The British North America Act (BNA) of 1867 defined the powers and responsibilities of the provinces and the federal government in Canada. In the Act, the word “he” referred to one person, and the word “persons” referred to more than one person. By deduction, many argued that the “persons” is applied only to men, and only them could be appointed to the Senate of Canada, thus preventing women from becoming involved with politics or state affairs.
In 1927, Emily Murphy, Louise McKinney, Nellie McClung, Henrietta Muir Edward, and Irene Parlby, five activists from Alberta who became known as the Famous Five, challenged the Supreme Court of Canada with the question – does the word Persons in the BNA include women? The Edwards v. Canada (Attorney General) case, commonly called The Persons Case, was deliberated for five weeks before ruling that Persons does not include women. The famous five appealed to the Judicial Committee of the Privy Council in England, the highest level of court appeal, and on October 18th, 1929, the Lord Chancellor of Great Britain declared that the word “persons” in the BNA does include women and therefore, women are qualified to serve in the Senate.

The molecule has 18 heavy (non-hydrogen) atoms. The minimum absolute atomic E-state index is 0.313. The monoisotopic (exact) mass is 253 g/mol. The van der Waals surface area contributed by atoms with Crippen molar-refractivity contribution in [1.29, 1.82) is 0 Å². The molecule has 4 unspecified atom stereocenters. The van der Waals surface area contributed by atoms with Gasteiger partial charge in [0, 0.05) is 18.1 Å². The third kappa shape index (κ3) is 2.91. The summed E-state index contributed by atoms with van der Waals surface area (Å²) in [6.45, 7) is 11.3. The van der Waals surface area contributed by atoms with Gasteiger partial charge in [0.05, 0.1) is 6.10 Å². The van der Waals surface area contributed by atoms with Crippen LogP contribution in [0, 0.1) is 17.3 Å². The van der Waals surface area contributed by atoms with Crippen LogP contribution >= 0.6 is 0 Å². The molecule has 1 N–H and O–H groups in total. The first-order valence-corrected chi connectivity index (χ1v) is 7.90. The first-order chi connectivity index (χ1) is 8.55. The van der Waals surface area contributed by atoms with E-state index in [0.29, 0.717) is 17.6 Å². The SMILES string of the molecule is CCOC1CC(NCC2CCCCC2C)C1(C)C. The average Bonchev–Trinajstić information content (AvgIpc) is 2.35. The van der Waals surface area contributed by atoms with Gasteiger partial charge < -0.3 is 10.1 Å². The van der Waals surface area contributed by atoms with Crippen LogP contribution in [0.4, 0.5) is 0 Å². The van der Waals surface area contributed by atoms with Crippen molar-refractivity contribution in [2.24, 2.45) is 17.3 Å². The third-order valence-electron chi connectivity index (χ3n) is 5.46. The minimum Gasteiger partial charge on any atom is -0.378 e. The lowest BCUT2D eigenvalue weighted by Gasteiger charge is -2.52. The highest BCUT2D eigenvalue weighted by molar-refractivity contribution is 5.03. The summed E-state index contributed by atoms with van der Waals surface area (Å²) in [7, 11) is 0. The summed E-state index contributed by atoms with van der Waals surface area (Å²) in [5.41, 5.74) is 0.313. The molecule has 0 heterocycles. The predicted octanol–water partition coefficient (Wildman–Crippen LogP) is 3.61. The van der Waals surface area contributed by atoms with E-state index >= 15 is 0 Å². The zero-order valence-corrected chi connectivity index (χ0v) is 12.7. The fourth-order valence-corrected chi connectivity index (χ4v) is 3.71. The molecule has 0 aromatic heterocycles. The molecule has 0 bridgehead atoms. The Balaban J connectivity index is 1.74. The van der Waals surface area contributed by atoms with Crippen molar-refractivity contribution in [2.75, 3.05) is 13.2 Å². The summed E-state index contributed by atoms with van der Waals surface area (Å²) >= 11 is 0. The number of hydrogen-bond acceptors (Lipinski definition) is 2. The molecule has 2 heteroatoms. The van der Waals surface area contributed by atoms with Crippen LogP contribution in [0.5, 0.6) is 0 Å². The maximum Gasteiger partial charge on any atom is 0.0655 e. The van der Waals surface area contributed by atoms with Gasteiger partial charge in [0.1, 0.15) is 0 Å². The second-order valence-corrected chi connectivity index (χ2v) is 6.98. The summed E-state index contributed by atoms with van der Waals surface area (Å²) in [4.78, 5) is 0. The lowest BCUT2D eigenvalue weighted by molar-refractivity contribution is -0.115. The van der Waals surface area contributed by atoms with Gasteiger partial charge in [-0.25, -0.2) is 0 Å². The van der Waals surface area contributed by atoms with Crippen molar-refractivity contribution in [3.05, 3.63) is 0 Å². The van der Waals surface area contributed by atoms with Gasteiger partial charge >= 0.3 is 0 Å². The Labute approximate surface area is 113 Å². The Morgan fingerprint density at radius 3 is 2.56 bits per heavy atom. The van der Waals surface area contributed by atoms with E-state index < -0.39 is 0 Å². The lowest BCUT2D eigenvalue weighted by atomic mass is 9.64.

Despite its significant impact on women’s status and gender equality in Canada, this decision excluded many women, including Indigenous women and women of Asian descent.
Person Day is celebrated annually in Canada on October 18th, commemorating the historic decision that allowed women to become senators and honoring the Famous Five, their determination, and bravery. It resembles American Women’s Equality Day, celebrated annually on August 26th, the day the 19th amendment was ratified officially to the US Constitution, and the American women got their voting right.
It is also a day to honor those who have fought for equal rights and point out the work that still needs to happen to ensure everyone gets equal opportunities to succeed, regardless of gender or ethnicity.
Various special events are taking place to celebrate the date across Canada. Pink tea parties are taking place, and people visit the Famous Five statues:
- Women Are Persons! The Famous Five Monument
- Women Are Persons! Monument
- Nellie McClung and the Famous Five Statue in Winnipeg
Since 1979, the Governor General’s Awards in Commemoration of the Persons Case has held a special ceremony recognizing people who promote women’s equality.
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